Suddenly, the play becomes a heterosexual romance, in which Mama and her girls are redeemed by the love of a good man. Before she can accept his affections, the previously stalwart Mama unravels with emotion, and tells Christian the secret that binds her to the women in her employ. The 11th hour confession, which Christian accepts on the way to reintegrating the nuclear family, is the play’s one false note, one that compromises the rigorous, clear-eyed story Ruined otherwise tells.

Would that Nottage had maintained her singular, Brechtian vision of the consequences of war for women to a more bitter end, instead of capitulating to realism’s mandate that narratives resolve with heterosexual marriage that solves everything. The gender politics of the Congo that Ruined describes with such force are compromised by this conservative happy ending.

Still, director Kate Whoriskey (who teaches at Princeton) stages a taut, muscular drama filled with compassionate, fierce performances (especially from Ekulona as Mama, Quincy Tyler Bernstine as the doomed Salima, and Cherise Boothe as their hardened colleague, Josephine). Rashad, as Sophie, is the story’s fragile, luminous center, the hope in the women’s despair. She makes Ruined a moving testament to survival.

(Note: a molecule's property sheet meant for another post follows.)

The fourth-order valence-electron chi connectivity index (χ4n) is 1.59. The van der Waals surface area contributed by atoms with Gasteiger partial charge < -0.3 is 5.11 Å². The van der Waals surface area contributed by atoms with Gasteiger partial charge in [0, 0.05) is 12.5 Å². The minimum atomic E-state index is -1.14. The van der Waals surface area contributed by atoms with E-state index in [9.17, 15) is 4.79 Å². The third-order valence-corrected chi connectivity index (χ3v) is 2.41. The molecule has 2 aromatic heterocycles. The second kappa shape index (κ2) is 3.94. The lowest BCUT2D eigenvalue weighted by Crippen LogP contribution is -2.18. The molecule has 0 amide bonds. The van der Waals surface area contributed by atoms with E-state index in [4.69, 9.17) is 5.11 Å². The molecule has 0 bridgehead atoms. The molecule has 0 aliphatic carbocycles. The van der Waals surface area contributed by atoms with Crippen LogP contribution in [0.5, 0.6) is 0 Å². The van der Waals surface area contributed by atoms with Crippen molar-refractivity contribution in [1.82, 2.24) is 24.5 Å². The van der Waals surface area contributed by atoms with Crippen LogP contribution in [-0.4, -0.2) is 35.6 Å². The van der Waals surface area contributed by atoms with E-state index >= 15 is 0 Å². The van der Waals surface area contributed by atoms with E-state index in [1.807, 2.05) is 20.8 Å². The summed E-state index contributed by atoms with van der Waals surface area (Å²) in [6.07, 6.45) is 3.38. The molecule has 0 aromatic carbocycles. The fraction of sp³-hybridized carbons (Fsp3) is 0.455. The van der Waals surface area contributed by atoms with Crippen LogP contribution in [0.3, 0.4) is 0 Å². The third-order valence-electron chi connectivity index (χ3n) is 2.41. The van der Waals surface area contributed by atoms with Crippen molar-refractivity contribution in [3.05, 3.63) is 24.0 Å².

The Feminist Spectator


  1. Greetings Feminist Spectator,

    Thank you for your views, thoughts and insights on Ruined. I trust I may, and would like to share my perspective(s).

    In all the years of my involvement with theatre, as participant, observer, student, teacher, I have only ever written back to one director (Fr. Damien Grimes in Uganda, and two playwrights: August Wilson, and recently Lyn Nottage). And this is the first time I am responding to a given set of views, hopefully to put across an alternative way of seeing the same thing.

    Let me share what I wrote to Lyn Nottage:

    What a play! It is plays like Ruined that drew me to the theatre. Unfortunately, they are first becoming extinct! You went very deep with the issues, Lyn, and drew out very special outcomes. I was a little afraid it would end at that very powerful scene, when the soldiers strike. And it could end there. (I would have ended it there). But the last scene was imperative, and, I don't say this lightly, genius!